This law does not give people anything in return for giving up their rights to access what they purchase. Nobody signs a contract when they purchase a DVD that says "you must play this only on a certified machine and if you break the encryption you will be fined", because if they did, they wouldn't buy it.

The photographer at a wedding under current copyright laws does NOT by default own the copyrights, as logically enough, they are seen by default as being work for hire. Which any sensible human being would see as the proper way of dealing with it.

This bill does not stop piracy. It will create even less respect for copyright than ever before. You say we're chicken littles and that nothing bad will happen with this law. All one needs is to look at the USA and see how they're doing. They're the ones who are pushing this in the first place. Dismiss my points as you please, I didn't actually come here and post to convince you. I don't yell "leafs suck" to convince leafs fans of the fact. I yell it because its true.

I apologize for nothing.

John McFetridge said...

"This bill does not stop piracy."

So, what would?

John said...

Wait second, what if a wedding photographer refused to sell any prints of the wedding and instead loaded all the images on an encrypted DVD which he then stored at his secret American headquarters, ofr use in the US government's plans for eventual capture and rendition of all legaly married Canadians?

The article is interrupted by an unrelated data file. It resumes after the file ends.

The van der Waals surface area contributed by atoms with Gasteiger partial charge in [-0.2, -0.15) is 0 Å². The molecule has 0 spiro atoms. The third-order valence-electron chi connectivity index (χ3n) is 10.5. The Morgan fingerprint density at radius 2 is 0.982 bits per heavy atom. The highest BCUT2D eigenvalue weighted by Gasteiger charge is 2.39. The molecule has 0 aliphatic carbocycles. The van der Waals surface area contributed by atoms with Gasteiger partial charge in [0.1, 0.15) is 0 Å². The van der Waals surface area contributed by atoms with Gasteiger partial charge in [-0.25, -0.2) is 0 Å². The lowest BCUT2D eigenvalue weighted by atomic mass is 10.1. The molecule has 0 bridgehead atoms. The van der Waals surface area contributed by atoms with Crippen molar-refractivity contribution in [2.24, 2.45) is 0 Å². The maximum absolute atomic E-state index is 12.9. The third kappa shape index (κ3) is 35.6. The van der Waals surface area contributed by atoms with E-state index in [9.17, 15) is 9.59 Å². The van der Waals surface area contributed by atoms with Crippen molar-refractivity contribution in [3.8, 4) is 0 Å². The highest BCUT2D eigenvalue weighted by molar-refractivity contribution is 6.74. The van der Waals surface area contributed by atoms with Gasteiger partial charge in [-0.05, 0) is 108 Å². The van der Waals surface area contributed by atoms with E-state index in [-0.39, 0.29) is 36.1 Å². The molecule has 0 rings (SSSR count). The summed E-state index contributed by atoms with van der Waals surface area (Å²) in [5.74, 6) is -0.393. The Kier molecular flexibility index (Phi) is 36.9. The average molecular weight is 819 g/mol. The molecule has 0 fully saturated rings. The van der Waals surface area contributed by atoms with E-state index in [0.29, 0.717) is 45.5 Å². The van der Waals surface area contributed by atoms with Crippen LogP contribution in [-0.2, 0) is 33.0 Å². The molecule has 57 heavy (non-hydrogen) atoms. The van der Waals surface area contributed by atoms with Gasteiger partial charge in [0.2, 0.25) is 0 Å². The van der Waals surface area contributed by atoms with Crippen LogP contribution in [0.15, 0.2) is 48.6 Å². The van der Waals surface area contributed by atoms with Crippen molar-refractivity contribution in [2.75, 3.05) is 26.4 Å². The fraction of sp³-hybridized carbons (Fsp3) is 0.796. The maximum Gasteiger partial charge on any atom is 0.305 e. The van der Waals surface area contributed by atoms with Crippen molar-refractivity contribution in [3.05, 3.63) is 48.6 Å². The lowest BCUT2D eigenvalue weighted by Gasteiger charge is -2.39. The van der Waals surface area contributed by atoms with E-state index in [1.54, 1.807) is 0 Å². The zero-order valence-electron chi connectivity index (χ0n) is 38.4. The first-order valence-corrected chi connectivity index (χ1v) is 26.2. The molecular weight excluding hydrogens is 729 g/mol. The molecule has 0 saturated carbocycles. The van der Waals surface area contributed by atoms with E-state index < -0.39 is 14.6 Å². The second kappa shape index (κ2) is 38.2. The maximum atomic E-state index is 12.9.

Why, he'd be... the least successful wedding photographer ever.

I'm still waiting for ex-conservative to understand the rules of civility as explained by George Carlin, so I'll address this comment to all those many people who come to this blog to have ifwhinger explain my fallacies to them.

It's been reliably shown that photographs probably do not steal souls or identities. The inclusion of new photog rights in C-61 addresses an historical anomaly in Canadian law, and protects the rights of highly trained professional creators who invest a great deal in creating photographic "texts."

It allows them to retain the rights of their creativity -- not to any image of the bride and groom, or the bride and groom themselves for that matter. It gives them confidence in negotiating contracts for the sale of certain products of their creativity, and defines exactly what it is the couple are getting for their money. It creates accuracy and gets rid of ambiguity in the contracting of this service.